pinterest verify Globerovers Travel Photography: Sunny Canary Islands

Sunny Canary Islands

Geographically part of Africa, but politically part of Spain, the Canary Islands are notably more Spanish than African. In fact, during the high season of the European holidays, these islands are more European than just Spanish.

The larger and more popular islands such as Tenerife, Gran Canaria, Fuerteventura, Lanzarote are best avoided during the peak holidays such as December and January, and probably August too. The islands of Tenerife and Gran Canaria are the liveliest tourist resort areas while the remaining islands are a lot more quiet.

Temperatures are very moderate and rarely falls below 18C in the winter and rising above 25C in the summer. So, not too hot and not too cold.

With a sub-tropical climate regulated by the Gulf Stream and the Trade Winds, the weather is all-year good and no wonder that the Canaries are referred to as "The Land of Eternal Spring".

A most visible landmark of the island of Tenerife is Mount Teide
(3,718-metre / 12,198 ft) which is the third highest volcano in the world (after Mauna Loa and Mauna Kea in Hawaii). Lanzarote island offers some of the most extraordinary volcanic landscapes on the planet with fields of petrified lava and beaches of black volcanic sand. Fuerteventura island has the longest beaches in the archipelago and a great place to explore the rugged nature. La Palma island offers the impressive Taburiente crater and fewer tourists.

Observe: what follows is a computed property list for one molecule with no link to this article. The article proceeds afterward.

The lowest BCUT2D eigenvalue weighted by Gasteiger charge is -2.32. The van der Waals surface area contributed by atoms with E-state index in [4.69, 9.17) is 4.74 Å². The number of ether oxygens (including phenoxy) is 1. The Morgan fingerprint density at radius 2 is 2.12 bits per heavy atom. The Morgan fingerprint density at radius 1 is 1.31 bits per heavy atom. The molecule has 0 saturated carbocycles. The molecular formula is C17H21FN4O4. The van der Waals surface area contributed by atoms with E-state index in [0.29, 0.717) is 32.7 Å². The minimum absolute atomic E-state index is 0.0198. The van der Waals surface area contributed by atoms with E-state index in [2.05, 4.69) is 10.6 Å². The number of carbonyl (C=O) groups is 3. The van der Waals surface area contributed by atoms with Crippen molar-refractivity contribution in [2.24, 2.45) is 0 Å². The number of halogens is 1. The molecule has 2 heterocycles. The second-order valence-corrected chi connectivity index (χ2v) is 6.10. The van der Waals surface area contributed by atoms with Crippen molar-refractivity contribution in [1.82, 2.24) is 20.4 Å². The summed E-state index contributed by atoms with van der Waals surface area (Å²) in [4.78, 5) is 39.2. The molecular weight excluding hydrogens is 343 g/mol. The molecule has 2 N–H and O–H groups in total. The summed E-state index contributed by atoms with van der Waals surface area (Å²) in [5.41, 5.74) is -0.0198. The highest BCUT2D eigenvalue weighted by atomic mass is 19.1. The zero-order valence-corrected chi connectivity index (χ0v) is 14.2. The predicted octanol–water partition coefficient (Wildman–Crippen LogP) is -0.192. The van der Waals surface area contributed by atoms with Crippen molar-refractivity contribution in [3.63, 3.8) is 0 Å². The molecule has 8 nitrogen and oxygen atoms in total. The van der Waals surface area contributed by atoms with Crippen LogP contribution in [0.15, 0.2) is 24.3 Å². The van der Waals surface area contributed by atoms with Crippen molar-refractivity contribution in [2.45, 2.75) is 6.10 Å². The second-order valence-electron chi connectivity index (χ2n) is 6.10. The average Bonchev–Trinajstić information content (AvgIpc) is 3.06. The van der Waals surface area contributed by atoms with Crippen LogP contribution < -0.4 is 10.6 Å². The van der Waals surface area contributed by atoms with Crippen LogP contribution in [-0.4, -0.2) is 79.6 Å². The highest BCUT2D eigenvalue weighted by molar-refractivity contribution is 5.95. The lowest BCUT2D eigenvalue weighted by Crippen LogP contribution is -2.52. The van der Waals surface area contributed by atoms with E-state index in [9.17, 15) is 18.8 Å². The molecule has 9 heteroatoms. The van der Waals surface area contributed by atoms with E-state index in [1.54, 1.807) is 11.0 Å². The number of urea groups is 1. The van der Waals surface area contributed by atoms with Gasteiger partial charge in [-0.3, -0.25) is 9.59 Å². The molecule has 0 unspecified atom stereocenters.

The islands are all very different in their own way and may have different appeals to different people. I visited Gran Canaria during late December and it was flooded with European tourists.
However, Gran Canaria is fairly large (1,560 km2 / 602.3 sq mi) so there are many places to get away from the tourists.

The main city is Palmas de Gran Canaria (or Las Palmas) and is located in the north east of the island. Many tourists won't visit the city as most head straight from the airport to the southern beaches. Las Palmas has a very local flavour and if your speak Spanish, you will easily make friends with the locals as you sit on the boardwalk watching the sut set over the Atlantic.

The city is blessed with many colonial building and colourful neighborhoods abound. Many restaurants serve up Spanish and other dishes. Indulge in the tapas such as Salpicon de mariscos, Carne con papas, and Ropa Vieja while sipping on the local wines, or some of the popular Spanish beers such as Dorado, Tropical and San Miguel. However, the most popular drink in Gran Canaria is the rum from the town of Arucas.
After a few days of soaking up the culture in Las Palmas, take a bus to Maspalomas in the far south of the island. There are many tourist hotels and homestay in the town known for its vibrant night life and long stretches of beach and massive sanddunes.

For all-inclusive package tours, the accommodation stretches up along the south western part of the islands towards the little town of Playa de Mogán. Even if you don't stay along this stretch of tourist havens, take a daytrip by local bus from Maspalomas and hop off at whichever location attracts your fancy.

Playa de Mogán, at the furthest end of this coastal road, is a pretty little village which has some local culture to be savored. Many restaurants are located along the beach. From here you can also travel by localferry along the coast to other towns towards Maspalomas.

More pictures of the Canary Islands